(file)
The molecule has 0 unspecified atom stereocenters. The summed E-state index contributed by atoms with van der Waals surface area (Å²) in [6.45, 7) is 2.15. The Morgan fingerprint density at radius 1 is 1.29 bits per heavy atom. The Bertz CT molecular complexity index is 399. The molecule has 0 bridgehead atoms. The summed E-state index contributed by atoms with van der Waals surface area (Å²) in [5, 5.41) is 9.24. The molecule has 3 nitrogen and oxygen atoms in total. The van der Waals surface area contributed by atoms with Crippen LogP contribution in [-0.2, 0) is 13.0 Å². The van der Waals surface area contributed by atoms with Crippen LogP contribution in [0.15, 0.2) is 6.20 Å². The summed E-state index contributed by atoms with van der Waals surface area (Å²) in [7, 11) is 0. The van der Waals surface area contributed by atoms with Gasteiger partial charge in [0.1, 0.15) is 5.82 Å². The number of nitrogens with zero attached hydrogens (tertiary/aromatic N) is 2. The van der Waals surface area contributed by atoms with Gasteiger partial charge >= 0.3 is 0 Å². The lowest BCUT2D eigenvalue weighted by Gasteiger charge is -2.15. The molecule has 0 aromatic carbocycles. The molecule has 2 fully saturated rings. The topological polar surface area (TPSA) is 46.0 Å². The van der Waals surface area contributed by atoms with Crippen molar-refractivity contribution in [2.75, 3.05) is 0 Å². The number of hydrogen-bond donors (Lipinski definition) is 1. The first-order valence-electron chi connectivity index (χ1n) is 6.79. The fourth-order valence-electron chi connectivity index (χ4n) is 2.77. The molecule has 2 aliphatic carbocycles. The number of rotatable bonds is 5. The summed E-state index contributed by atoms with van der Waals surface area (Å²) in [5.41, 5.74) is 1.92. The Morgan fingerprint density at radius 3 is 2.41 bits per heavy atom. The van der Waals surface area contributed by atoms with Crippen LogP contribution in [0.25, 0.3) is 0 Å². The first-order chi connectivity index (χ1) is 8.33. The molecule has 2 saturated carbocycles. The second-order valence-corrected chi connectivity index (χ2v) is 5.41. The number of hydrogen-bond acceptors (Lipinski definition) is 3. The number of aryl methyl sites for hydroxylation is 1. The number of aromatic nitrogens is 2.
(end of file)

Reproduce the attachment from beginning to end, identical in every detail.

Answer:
The molecule has 0 unspecified atom stereocenters. The summed E-state index contributed by atoms with van der Waals surface area (Å²) in [6.45, 7) is 2.15. The Morgan fingerprint density at radius 1 is 1.29 bits per heavy atom. The Bertz CT molecular complexity index is 399. The molecule has 0 bridgehead atoms. The summed E-state index contributed by atoms with van der Waals surface area (Å²) in [5, 5.41) is 9.24. The molecule has 3 nitrogen and oxygen atoms in total. The van der Waals surface area contributed by atoms with Crippen LogP contribution in [-0.2, 0) is 13.0 Å². The van der Waals surface area contributed by atoms with Crippen LogP contribution in [0.15, 0.2) is 6.20 Å². The summed E-state index contributed by atoms with van der Waals surface area (Å²) in [7, 11) is 0. The van der Waals surface area contributed by atoms with Gasteiger partial charge in [0.1, 0.15) is 5.82 Å². The number of nitrogens with zero attached hydrogens (tertiary/aromatic N) is 2. The van der Waals surface area contributed by atoms with Gasteiger partial charge >= 0.3 is 0 Å². The lowest BCUT2D eigenvalue weighted by Gasteiger charge is -2.15. The molecule has 0 aromatic carbocycles. The molecule has 2 fully saturated rings. The topological polar surface area (TPSA) is 46.0 Å². The van der Waals surface area contributed by atoms with Crippen molar-refractivity contribution in [2.75, 3.05) is 0 Å². The number of hydrogen-bond donors (Lipinski definition) is 1. The first-order valence-electron chi connectivity index (χ1n) is 6.79. The fourth-order valence-electron chi connectivity index (χ4n) is 2.77. The molecule has 2 aliphatic carbocycles. The number of rotatable bonds is 5. The summed E-state index contributed by atoms with van der Waals surface area (Å²) in [5.41, 5.74) is 1.92. The Morgan fingerprint density at radius 3 is 2.41 bits per heavy atom. The van der Waals surface area contributed by atoms with Crippen LogP contribution in [0.25, 0.3) is 0 Å². The first-order chi connectivity index (χ1) is 8.33. The molecule has 2 saturated carbocycles. The second-order valence-corrected chi connectivity index (χ2v) is 5.41. The number of hydrogen-bond acceptors (Lipinski definition) is 3. The number of aryl methyl sites for hydroxylation is 1. The number of aromatic nitrogens is 2.